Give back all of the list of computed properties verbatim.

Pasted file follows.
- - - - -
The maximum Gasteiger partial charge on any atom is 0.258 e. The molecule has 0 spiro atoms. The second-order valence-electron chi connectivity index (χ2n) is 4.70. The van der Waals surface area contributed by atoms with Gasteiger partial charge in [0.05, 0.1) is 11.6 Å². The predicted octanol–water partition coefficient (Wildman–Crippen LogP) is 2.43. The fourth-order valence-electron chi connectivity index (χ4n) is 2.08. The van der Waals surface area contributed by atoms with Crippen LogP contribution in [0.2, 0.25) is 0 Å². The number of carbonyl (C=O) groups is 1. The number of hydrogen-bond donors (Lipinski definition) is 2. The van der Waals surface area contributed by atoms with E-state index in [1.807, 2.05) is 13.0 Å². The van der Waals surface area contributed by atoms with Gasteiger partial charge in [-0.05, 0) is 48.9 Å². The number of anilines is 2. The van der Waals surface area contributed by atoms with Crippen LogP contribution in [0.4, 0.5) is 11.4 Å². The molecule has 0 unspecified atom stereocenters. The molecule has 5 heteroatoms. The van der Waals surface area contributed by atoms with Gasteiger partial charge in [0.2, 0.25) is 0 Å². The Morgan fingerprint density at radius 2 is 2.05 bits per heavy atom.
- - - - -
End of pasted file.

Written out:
The maximum Gasteiger partial charge on any atom is 0.258 e. The molecule has 0 spiro atoms. The second-order valence-electron chi connectivity index (χ2n) is 4.70. The van der Waals surface area contributed by atoms with Gasteiger partial charge in [0.05, 0.1) is 11.6 Å². The predicted octanol–water partition coefficient (Wildman–Crippen LogP) is 2.43. The fourth-order valence-electron chi connectivity index (χ4n) is 2.08. The van der Waals surface area contributed by atoms with Crippen LogP contribution in [0.2, 0.25) is 0 Å². The number of carbonyl (C=O) groups is 1. The number of hydrogen-bond donors (Lipinski definition) is 2. The van der Waals surface area contributed by atoms with E-state index in [1.807, 2.05) is 13.0 Å². The van der Waals surface area contributed by atoms with Gasteiger partial charge in [-0.05, 0) is 48.9 Å². The number of anilines is 2. The van der Waals surface area contributed by atoms with Crippen LogP contribution in [0.4, 0.5) is 11.4 Å². The molecule has 0 unspecified atom stereocenters. The molecule has 5 heteroatoms. The van der Waals surface area contributed by atoms with Gasteiger partial charge in [0.2, 0.25) is 0 Å². The Morgan fingerprint density at radius 2 is 2.05 bits per heavy atom.